Despite the advantages offered by these squeeze film bearing constructions, oil lubricated bearings impose a much higher cost and maintenance load as well as reliability problems associated with oil leakage, filtering and conduits. These and other drawbacks of oil lubricated bearings have led industry to seek to develop a compliant air foil bearing. However, present day air foil technology has been primarily limited to small lightweight rotors and machines, namely air cycle machines (ACM) on aircraft. Thus, while the benefits of incorporating air bearings into on aircraft are well understood, significant technical challenges have to be overcome to develop a practical design. These challenges include developing a gas bearing with the load capacity and damping that is significantly higher than the present day air foil bearing technology.

BRIEF DESCRIPTION

Briefly, a compliant hybrid gas journal bearing comprises a plurality of compliant hybrid bearing pads; an inner rim adjacent the plurality of bearing pads, an outer rim and a damper bridge radially and concentrically interposed between the inner and outer rims, the damper bridge having an axial length that is less than an axial length of the plurality of bearing pads and the outer rim, thereby forming a damper cavity on each side of the damper bridge; and an integral wire mesh damper situated within the damper cavities on each side of the damper bridge.

In another aspect of the invention, a compliant hybrid gas journal bearing comprises a plurality of compliant hybrid bearing pads, at least one bearing pad including a hydrostatic recess and a capillary restrictor for providing a flow of pressurized gas; and an inner rim adjacent the plurality of bearing pads, an outer rim and a damper bridge radially and concentrically interposed between the inner and outer rims, the damper bridge having an axial length that is less than an axial length of the plurality of bearing pads and the outer rim, thereby forming a damper cavity on each side of the damper bridge.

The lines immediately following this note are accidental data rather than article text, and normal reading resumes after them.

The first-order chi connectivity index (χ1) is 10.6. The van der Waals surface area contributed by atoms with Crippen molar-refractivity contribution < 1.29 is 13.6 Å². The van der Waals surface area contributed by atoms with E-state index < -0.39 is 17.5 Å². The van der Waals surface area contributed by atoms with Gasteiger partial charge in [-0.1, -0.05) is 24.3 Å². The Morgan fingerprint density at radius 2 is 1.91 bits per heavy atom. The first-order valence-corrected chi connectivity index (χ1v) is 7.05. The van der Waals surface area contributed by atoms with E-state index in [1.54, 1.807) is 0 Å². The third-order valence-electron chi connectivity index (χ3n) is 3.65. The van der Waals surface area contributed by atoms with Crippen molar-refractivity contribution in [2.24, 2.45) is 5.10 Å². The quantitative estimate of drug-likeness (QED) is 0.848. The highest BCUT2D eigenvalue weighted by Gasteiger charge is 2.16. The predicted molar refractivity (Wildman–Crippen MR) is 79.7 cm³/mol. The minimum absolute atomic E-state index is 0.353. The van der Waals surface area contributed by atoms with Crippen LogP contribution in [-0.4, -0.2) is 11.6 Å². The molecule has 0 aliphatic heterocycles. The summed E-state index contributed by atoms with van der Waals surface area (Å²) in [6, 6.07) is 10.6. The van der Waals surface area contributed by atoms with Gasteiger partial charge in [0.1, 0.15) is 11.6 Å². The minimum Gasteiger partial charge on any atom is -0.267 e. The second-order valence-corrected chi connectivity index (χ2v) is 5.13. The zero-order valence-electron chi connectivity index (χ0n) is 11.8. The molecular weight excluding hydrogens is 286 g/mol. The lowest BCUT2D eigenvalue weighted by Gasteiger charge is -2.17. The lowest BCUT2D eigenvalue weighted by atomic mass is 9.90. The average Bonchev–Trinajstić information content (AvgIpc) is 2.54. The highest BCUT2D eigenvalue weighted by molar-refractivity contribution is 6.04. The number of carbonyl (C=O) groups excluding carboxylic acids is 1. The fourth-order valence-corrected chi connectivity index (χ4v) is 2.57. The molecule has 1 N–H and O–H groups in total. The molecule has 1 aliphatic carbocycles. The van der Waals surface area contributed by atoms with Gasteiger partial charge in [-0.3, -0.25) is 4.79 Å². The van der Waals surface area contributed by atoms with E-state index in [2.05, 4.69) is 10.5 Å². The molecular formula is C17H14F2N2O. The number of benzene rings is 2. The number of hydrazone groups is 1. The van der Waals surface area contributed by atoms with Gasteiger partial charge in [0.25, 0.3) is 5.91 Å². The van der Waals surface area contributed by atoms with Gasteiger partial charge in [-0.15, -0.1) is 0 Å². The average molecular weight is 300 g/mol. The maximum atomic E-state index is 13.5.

In yet another aspect of the invention, a compliant hybrid gas journal bearing comprises a plurality of compliant hybrid bearing pads, at least one bearing pad including a hydrostatic recess and a capillary restrictor for providing a flow of pressurized gas; an inner rim adjacent the plurality of bearing pads, an outer rim and a damper bridge radially and concentrically interposed between the inner and outer rims, the damper bridge having an axial length that is less than an axial length of the plurality of bearing pads and the outer rim, thereby forming a damper cavity on each side of the damper bridge; an integral wire mesh damper situated within the damper cavity on each side of the damper bridge; and a plurality of integral centering springs located between the inner and outer rims.